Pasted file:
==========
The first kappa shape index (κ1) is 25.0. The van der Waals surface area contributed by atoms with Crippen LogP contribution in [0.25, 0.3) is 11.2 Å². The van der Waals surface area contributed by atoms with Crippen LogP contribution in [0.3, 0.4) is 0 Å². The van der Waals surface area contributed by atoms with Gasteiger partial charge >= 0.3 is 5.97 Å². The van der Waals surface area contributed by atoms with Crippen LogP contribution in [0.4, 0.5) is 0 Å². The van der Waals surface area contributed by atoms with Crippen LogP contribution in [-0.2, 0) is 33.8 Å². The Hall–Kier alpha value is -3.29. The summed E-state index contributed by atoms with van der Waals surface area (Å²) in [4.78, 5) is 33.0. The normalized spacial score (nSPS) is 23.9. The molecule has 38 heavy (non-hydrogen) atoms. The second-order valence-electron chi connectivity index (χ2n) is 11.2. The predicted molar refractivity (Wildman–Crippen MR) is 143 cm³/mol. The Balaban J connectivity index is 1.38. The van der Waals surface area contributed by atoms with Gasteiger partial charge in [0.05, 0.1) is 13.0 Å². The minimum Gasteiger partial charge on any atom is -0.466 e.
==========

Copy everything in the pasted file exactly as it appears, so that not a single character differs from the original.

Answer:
The first kappa shape index (κ1) is 25.0. The van der Waals surface area contributed by atoms with Crippen LogP contribution in [0.25, 0.3) is 11.2 Å². The van der Waals surface area contributed by atoms with Crippen LogP contribution in [0.3, 0.4) is 0 Å². The van der Waals surface area contributed by atoms with Gasteiger partial charge >= 0.3 is 5.97 Å². The van der Waals surface area contributed by atoms with Crippen LogP contribution in [0.4, 0.5) is 0 Å². The van der Waals surface area contributed by atoms with Crippen LogP contribution in [-0.2, 0) is 33.8 Å². The Hall–Kier alpha value is -3.29. The summed E-state index contributed by atoms with van der Waals surface area (Å²) in [4.78, 5) is 33.0. The normalized spacial score (nSPS) is 23.9. The molecule has 38 heavy (non-hydrogen) atoms. The second-order valence-electron chi connectivity index (χ2n) is 11.2. The predicted molar refractivity (Wildman–Crippen MR) is 143 cm³/mol. The Balaban J connectivity index is 1.38. The van der Waals surface area contributed by atoms with Gasteiger partial charge in [0.05, 0.1) is 13.0 Å². The minimum Gasteiger partial charge on any atom is -0.466 e.